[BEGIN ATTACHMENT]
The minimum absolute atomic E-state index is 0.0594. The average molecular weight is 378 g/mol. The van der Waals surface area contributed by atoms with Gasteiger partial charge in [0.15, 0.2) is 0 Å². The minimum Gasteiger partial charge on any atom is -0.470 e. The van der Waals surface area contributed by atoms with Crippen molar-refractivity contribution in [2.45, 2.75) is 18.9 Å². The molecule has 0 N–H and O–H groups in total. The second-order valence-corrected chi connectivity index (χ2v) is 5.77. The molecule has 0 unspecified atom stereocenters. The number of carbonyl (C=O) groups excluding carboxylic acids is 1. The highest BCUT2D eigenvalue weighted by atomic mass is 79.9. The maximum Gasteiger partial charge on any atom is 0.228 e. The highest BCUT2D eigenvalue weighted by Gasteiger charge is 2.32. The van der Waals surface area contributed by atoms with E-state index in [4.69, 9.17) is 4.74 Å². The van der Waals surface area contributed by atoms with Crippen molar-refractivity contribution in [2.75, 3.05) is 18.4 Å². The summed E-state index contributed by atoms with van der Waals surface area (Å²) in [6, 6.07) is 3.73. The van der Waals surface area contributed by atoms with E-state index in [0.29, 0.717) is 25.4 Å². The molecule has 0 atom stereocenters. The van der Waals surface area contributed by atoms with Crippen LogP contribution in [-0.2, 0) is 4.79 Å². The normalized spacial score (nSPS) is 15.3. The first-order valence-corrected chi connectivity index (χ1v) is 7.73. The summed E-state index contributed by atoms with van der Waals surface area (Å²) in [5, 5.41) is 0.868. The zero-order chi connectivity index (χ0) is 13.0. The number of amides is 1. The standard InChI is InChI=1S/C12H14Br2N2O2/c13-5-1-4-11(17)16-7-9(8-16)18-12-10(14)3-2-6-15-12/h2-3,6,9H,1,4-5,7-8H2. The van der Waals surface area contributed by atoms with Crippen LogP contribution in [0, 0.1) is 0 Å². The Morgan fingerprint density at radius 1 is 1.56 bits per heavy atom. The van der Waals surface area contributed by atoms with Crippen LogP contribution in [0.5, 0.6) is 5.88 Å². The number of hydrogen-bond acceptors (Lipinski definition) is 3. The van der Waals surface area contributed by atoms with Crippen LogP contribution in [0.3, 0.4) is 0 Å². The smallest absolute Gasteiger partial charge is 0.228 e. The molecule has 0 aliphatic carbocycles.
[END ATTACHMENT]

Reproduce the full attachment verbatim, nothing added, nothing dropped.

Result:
The minimum absolute atomic E-state index is 0.0594. The average molecular weight is 378 g/mol. The van der Waals surface area contributed by atoms with Gasteiger partial charge in [0.15, 0.2) is 0 Å². The minimum Gasteiger partial charge on any atom is -0.470 e. The van der Waals surface area contributed by atoms with Crippen molar-refractivity contribution in [2.45, 2.75) is 18.9 Å². The molecule has 0 N–H and O–H groups in total. The second-order valence-corrected chi connectivity index (χ2v) is 5.77. The molecule has 0 unspecified atom stereocenters. The number of carbonyl (C=O) groups excluding carboxylic acids is 1. The highest BCUT2D eigenvalue weighted by atomic mass is 79.9. The maximum Gasteiger partial charge on any atom is 0.228 e. The highest BCUT2D eigenvalue weighted by Gasteiger charge is 2.32. The van der Waals surface area contributed by atoms with E-state index in [4.69, 9.17) is 4.74 Å². The van der Waals surface area contributed by atoms with Crippen molar-refractivity contribution in [2.75, 3.05) is 18.4 Å². The summed E-state index contributed by atoms with van der Waals surface area (Å²) in [6, 6.07) is 3.73. The van der Waals surface area contributed by atoms with E-state index in [0.29, 0.717) is 25.4 Å². The molecule has 0 atom stereocenters. The van der Waals surface area contributed by atoms with Crippen LogP contribution in [-0.2, 0) is 4.79 Å². The normalized spacial score (nSPS) is 15.3. The first-order valence-corrected chi connectivity index (χ1v) is 7.73. The summed E-state index contributed by atoms with van der Waals surface area (Å²) in [5, 5.41) is 0.868. The zero-order chi connectivity index (χ0) is 13.0. The number of amides is 1. The standard InChI is InChI=1S/C12H14Br2N2O2/c13-5-1-4-11(17)16-7-9(8-16)18-12-10(14)3-2-6-15-12/h2-3,6,9H,1,4-5,7-8H2. The van der Waals surface area contributed by atoms with Crippen LogP contribution in [0, 0.1) is 0 Å². The Morgan fingerprint density at radius 1 is 1.56 bits per heavy atom. The van der Waals surface area contributed by atoms with Crippen LogP contribution in [0.5, 0.6) is 5.88 Å². The number of hydrogen-bond acceptors (Lipinski definition) is 3. The van der Waals surface area contributed by atoms with Crippen LogP contribution in [0.3, 0.4) is 0 Å². The smallest absolute Gasteiger partial charge is 0.228 e. The molecule has 0 aliphatic carbocycles.